Monday, March 13, 2006
Included in the long list of writing tips no one ever told my students in their 16 years of formal education before entering law school: "not only, ... but also" is a weak way to structure an argument. Some students think the obvious sense of addition created by this structure enhances the persuasiveness of the sentence. But they discount the ennervating effect of its obliqueness. Usually they can be convinced with a quick example. Here's one:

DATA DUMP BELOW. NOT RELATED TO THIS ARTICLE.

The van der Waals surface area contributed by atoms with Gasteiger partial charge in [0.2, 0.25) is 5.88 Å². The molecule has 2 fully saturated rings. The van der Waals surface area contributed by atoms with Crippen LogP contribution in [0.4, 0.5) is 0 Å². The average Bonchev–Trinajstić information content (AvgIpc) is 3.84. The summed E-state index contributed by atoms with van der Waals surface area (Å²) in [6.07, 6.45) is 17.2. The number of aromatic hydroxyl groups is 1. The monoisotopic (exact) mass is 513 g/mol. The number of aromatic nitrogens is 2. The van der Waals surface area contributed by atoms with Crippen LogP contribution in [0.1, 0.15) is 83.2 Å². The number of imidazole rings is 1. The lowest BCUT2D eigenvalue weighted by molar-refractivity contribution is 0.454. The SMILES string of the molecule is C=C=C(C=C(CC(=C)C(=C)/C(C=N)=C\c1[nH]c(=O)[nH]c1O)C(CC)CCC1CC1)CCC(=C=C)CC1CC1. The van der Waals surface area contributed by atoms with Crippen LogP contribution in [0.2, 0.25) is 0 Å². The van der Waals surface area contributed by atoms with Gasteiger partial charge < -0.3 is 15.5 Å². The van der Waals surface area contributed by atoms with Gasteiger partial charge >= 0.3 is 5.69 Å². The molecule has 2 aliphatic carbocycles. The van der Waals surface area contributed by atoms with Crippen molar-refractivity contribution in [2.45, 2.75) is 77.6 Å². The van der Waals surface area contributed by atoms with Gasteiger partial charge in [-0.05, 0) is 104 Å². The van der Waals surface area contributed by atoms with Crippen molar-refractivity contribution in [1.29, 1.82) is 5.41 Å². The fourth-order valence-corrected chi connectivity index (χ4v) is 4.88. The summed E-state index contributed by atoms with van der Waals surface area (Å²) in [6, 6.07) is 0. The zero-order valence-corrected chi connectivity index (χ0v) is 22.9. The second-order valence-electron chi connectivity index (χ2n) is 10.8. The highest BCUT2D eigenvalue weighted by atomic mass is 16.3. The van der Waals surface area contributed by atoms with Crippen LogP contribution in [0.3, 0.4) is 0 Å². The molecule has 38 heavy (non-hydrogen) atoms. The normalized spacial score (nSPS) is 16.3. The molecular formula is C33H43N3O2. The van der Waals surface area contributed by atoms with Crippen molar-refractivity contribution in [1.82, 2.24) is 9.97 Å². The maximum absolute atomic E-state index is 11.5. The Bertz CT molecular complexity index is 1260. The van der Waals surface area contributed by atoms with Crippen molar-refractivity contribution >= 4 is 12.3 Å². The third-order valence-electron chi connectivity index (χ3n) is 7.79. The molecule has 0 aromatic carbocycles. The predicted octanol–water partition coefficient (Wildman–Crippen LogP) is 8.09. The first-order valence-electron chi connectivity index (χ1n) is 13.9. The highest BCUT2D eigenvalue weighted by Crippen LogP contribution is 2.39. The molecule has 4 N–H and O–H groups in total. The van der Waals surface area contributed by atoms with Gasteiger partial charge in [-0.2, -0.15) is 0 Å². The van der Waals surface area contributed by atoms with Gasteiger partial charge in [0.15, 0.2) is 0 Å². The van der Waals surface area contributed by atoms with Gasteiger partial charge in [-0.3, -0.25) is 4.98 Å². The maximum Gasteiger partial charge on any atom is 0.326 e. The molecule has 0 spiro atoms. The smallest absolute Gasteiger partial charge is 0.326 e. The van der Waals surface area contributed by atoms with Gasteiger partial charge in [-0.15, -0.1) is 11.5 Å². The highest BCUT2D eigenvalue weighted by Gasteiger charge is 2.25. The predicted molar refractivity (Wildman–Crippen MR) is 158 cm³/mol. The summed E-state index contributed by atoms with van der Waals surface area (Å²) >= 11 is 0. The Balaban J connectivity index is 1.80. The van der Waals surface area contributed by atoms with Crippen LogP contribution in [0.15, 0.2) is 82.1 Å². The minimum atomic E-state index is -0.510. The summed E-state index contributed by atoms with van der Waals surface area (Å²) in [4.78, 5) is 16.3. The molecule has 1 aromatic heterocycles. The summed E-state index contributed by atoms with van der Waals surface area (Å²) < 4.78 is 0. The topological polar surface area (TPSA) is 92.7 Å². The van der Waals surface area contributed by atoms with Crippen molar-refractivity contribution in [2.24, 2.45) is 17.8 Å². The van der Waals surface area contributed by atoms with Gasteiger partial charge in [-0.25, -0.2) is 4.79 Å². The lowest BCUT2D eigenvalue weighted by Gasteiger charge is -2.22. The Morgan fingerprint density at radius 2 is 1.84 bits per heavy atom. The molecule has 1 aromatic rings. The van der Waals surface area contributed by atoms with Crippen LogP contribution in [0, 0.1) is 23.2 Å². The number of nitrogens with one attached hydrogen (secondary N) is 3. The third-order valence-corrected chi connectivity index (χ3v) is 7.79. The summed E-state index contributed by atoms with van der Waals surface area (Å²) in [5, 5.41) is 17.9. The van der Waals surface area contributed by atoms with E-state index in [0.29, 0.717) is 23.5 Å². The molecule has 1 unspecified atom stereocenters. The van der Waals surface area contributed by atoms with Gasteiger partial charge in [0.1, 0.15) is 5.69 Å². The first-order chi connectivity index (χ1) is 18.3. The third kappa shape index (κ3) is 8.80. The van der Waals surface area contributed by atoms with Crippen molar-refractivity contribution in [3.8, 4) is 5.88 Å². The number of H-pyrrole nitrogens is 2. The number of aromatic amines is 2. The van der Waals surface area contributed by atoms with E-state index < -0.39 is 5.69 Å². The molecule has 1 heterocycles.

Not only is the weather stormy, but also there has been local tornado damage.
Could be stronger as:
The weather is stormy, and there has been local tornado damage.
Works every time to produce a more direct, persuasive sentence. (Not much we could do about the storms though.) (spl)